Friday, November 01, 2013

Krugman on Angela Merkel's misrule of the EU

Paul Krugman gives an accessible description of one of the key piece of the strategy of German Chancellor Angela "Frau Fritz" Merkel for Germany to benefit by imposing brutal austerity policies on Cyprus, Greece, Ireland, Italy, Portugal and Spain (The Harm Germany Does 11/01/2013):

The creation of the euro was followed by the emergence of huge imbalances, with vast amounts of capital flowing from the core to the periphery. Then came a "sudden stop" of private capital flows, forcing the peripheral nations to eliminate their current account deficits, albeit with the process slowed by the provision of official loans, mainly through loans among central banks. The really bad news for the periphery is that so far the adjustment has taken place mainly through depressed economies rather than regained competitiveness; so the counterpart of that “improvement” for Spain is 25 percent unemployment.

Normally you would and should expect the adjustment to be more or less symmetrical, with surplus countries reducing their surpluses as deficit countries reduced their deficits. But that hasn't happened. Germany hasn't adjusted at all; all of the rise in peripheral European current accounts has taken place at the expense of the rest of the world.

And that's a very bad thing. We are still in a world ruled by inadequate demand, and very much subject to the paradox of thrift. By running inappropriate large surpluses, Germany is hurting growth and employment in the world at large. Germans may find this incomprehensible, but it's just macroeconomics 101.

You might argue that it's not the German government’s fault that it runs surpluses — but you'd be wrong. (I've fallen into this trap, but acknowledged the error.) For one thing, Germany has pursued fiscal austerity despite its creditor status, contributing to an overall tightening of policy in the eurozone. And one way to think about Germany’s role within the euro is that it is in effect engaging in huge foreign exchange intervention via Target 2, which holds down the "shadow Deutche Mark"[.]
Target 2 is the clearing mechanism that is part of the euro currency arrangement, in which the German Bundesbank lends money (euros) to the central bank of another country from which capital is moving into Germany. In a well-functioning currency system, the reverse process that occurs when capital moves from Germany to other countries, and the loans would zero out over time.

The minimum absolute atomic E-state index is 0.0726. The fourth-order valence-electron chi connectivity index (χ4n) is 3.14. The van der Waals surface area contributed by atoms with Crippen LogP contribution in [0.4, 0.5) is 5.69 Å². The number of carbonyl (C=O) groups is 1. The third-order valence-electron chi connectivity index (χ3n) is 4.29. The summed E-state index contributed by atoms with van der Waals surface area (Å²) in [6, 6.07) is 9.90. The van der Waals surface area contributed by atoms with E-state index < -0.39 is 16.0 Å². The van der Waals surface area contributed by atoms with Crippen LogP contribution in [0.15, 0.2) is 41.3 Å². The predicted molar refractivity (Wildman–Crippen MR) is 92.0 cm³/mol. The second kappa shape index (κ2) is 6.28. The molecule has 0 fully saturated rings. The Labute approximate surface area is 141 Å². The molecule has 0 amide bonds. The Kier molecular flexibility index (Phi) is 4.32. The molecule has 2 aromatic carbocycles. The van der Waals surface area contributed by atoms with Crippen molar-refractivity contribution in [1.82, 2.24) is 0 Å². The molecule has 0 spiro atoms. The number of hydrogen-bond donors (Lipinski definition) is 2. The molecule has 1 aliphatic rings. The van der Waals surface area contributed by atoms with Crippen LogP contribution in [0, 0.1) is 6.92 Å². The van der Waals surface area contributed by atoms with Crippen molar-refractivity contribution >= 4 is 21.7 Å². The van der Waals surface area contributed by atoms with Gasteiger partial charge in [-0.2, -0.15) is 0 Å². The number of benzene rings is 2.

But in the current system, Target 2 has become one of the major risks to Germany and is one big reason I say that Frau Fritz is actually riding the tiger with her euro policy. If the euro were to disintegrate as a currency, the other end of those Target 2 assets on the Bundesbank's books would disappear, since they are part of a mechanism tied to the euro currency. The German government would then be on the hook to recapitalize the Bundesbank for those amounts.

One slight piece of good news for Germany in the Target 2 chart that Krugman provides is that its Target 2 assets are down from around 750 billion euros in 2012 to around 560 billion now. Still a huge amount.

Krugman's post is a response to Frau Fritz' government's defense of their policies as reported in this article by Christopher Alessi, Raw Nerve: Germany Seethes at US Economic Criticism Spiegel International 10/31/2013.

Krugman also has More Notes From Germany 11/01/2013:

Any story about the determination of the current account balance must take this identity into account. Suppose you have wonderful products that the world loves; even so, if you have low savings and high investment, you must run deficits. How can this happen? Simple: you end up with a high value of your currency and/or high wages relative to competitors.

So while it's impressive that Germany can run a surplus despite quite high labor costs, and that's a testimony to the quality of its stuff, ultimately the surplus reflects high savings relative to investment.

And we are, as I said in a different context just the other day, in a world awash in savings, a world in which someone who decides to spend less and save more makes the whole world poorer. That's not the normal situation, but it's where we are now, and where we have been for five years.
Krugman speculates that Frau Fritz' government may really not understand this. But I tend to suspect that's too generous. They're just willing to milk the euro to Germany's benefit at the expense of the countries currently under Frau Fritz' austerity hammer.

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